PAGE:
Simon Kinberg has signed on to write and produce Battlestar Galactica, Universal’s long-gestating feature adaptation of its sci-fi TV franchise.

BATTLESTAR GALACTICA, 1979, ©Universal Pictures/Courtesy: Everett Collection.

Kinberg was the main mastermind behind almost ten years of X-Men movies. He will be joining producer Dylan Clark on the project. Clark has been pushing the project through the Universal Studios production offices for years. The new re-re-reboot will be starting over from scratch, telling the story of humans on farflung worlds running from a race of intelligent machines bent on erasing them from existence.

Battlestar Galactica is one of the holy grails in science fiction,  and I couldn’t be more excited about bringing something new to the franchise, while honoring what’s made it so iconic and enduring,” said Kinberg in a statement. “I’m so grateful that Dylan and my partners at Universal have trusted me with this incredible universe.”

Galactica made its first appearance in 1978, just a year after the debut of Star Wars. Created by Glen A. Larson, it was the subject of law suit between Lucasfilm and Universal. Lucasfilm asserted that there were some 34 similarities between the two productions, and they had a few good points. The similarities were fueled in part by the fact that both Star Wars effects wizard John Dykstra and Star Wars production designer Ralph McQuarrie were working on Galactica after each having had a falling out with Lucasfilm. The lawsuit lasted longer than the series, and never actually saw the inside of a courtroom.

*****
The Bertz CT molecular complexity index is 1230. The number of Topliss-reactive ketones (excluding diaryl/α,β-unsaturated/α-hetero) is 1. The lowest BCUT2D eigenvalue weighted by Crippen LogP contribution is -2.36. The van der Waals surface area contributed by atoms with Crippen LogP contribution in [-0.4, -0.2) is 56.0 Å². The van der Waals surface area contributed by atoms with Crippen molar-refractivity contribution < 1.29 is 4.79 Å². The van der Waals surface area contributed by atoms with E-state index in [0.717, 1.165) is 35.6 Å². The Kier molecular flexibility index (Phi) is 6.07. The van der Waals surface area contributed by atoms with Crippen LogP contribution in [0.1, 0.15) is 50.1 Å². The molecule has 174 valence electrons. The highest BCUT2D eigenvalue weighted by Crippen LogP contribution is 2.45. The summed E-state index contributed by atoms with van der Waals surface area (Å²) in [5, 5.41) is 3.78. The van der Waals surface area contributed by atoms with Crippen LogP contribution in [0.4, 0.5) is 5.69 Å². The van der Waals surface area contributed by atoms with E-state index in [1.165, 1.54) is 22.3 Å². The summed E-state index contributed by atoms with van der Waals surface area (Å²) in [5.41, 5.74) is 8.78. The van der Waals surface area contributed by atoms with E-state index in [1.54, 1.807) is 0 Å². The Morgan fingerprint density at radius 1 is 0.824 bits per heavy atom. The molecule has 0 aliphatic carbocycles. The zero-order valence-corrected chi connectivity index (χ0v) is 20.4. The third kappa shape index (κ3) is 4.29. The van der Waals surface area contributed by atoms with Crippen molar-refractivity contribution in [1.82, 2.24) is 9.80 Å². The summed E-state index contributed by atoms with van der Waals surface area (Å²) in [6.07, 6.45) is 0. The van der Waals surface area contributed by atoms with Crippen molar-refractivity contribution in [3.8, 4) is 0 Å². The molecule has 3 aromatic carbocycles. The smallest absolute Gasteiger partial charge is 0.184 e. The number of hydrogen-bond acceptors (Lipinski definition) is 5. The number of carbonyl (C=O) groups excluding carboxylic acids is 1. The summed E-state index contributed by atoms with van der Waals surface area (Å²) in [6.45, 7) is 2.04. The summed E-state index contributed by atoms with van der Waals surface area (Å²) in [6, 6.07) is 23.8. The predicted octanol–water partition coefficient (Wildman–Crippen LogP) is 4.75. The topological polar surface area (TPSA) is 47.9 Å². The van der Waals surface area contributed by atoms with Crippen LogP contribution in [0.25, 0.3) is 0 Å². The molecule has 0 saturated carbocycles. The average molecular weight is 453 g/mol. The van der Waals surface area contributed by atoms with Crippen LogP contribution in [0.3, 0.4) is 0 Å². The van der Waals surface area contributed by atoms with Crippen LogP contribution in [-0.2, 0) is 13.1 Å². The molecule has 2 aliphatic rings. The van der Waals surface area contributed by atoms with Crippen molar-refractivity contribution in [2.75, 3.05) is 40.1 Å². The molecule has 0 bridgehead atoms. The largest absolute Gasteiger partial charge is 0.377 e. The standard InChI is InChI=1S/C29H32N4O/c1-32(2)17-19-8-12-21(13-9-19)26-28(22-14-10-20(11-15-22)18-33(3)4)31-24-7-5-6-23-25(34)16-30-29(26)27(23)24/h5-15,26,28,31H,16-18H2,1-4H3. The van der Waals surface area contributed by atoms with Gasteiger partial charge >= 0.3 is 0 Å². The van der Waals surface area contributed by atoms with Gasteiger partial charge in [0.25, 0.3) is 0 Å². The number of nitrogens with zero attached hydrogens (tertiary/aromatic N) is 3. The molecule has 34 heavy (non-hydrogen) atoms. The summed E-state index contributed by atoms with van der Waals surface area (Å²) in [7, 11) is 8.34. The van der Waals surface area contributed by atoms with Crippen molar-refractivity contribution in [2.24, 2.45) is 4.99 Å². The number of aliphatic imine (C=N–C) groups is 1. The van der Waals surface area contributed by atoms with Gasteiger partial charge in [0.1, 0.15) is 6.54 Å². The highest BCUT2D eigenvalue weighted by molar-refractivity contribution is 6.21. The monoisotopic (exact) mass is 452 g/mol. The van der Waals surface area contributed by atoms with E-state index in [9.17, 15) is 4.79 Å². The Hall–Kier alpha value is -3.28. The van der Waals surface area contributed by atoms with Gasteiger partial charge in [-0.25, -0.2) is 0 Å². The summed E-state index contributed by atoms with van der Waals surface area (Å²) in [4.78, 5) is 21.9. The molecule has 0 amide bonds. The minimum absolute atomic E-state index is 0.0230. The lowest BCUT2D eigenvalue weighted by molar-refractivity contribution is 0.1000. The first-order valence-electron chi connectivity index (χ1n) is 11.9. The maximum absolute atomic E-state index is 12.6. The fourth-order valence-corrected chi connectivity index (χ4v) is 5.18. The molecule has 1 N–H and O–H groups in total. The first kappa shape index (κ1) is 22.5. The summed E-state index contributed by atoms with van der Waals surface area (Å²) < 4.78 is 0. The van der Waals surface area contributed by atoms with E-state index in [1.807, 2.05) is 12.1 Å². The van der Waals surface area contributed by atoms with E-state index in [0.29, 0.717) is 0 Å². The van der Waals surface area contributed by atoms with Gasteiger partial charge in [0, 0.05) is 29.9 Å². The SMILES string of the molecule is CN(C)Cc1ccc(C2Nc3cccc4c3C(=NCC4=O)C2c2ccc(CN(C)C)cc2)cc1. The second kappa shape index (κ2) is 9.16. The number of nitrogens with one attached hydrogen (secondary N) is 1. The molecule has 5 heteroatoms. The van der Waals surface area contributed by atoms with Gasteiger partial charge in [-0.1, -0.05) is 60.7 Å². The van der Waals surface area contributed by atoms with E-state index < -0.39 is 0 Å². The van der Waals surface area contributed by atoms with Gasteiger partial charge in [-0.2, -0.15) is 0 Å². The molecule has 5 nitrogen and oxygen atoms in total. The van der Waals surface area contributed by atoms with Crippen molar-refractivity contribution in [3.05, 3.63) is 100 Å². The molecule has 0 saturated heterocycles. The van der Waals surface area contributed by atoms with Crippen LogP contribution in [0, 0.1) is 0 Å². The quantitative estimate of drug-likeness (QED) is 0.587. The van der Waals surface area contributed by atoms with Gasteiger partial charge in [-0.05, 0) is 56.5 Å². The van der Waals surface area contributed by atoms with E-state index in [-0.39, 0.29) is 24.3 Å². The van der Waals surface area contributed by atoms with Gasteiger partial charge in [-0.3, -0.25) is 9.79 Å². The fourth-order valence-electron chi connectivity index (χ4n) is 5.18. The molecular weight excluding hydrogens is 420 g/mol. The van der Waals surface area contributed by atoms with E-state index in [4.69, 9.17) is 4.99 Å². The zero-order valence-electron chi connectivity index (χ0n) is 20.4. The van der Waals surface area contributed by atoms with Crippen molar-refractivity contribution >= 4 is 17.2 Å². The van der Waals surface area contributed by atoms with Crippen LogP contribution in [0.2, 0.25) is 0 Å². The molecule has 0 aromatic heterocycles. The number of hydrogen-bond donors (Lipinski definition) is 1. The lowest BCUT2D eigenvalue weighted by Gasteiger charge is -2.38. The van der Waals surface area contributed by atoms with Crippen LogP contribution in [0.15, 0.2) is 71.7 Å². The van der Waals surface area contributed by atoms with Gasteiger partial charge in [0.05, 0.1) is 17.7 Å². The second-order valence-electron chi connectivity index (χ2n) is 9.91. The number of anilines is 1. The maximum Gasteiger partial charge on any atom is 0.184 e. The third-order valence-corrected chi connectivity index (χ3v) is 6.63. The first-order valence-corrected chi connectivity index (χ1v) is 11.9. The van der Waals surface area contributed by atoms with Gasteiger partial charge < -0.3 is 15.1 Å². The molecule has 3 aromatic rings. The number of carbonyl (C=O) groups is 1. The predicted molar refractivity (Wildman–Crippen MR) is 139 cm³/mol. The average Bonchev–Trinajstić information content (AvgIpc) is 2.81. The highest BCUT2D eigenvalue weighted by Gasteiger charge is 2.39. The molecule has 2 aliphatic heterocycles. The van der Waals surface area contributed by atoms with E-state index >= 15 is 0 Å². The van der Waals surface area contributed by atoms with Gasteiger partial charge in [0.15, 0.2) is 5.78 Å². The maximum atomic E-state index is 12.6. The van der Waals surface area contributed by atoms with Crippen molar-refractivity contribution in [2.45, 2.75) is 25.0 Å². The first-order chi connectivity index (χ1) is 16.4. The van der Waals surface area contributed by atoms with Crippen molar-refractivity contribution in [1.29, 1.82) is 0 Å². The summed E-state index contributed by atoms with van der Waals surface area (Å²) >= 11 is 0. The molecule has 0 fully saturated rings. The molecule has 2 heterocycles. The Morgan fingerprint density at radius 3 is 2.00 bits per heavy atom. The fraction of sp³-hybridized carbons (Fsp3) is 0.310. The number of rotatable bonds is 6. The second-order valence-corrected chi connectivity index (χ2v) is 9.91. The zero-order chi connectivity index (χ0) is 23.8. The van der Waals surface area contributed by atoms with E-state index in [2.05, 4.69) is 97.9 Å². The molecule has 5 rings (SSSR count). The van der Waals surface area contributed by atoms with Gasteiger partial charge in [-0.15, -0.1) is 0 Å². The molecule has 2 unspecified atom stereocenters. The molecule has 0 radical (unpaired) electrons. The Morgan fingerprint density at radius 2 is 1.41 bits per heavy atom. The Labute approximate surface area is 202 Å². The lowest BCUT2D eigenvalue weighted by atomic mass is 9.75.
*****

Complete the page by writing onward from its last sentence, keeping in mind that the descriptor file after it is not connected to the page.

A cylon probe created by founder Gene Turnbow during preproduction for the 2004 Galactica reboot.

Battlestar Galactica was rebooted in 2003, with Gary Hutzel of Star Trek: Deep Space Nine fame handling the effects. The show was developed by Ronald D. Moore and executive produced by Moore and David Eick as a re-imagining of the 1978 Battlestar Galactica television series created by Glen A. Larson. The pilot for the series first aired as a three-hour miniseries (comprising four broadcast hours in two parts) in December 2003 on the Sci-Fi Channel, which was then followed by four regular seasons, ending its run on March 20, 2009.  A sort of same-universe not-a-reboot production is currently in development for NBCUniversal’s streaming service Peacock, with Mr. Robot creator Sam Esmail executive producing.

Kinberg does have science fiction writing chops. He created and co-wrote the Apple TV+ series Invasion, which is currently in production.  He is also working with director Jason Bateman on his spec script Here Comes the Flood for Netflix and recently sold an untitled Idris Elba-starring, Africa-set spy romance project to Apple.


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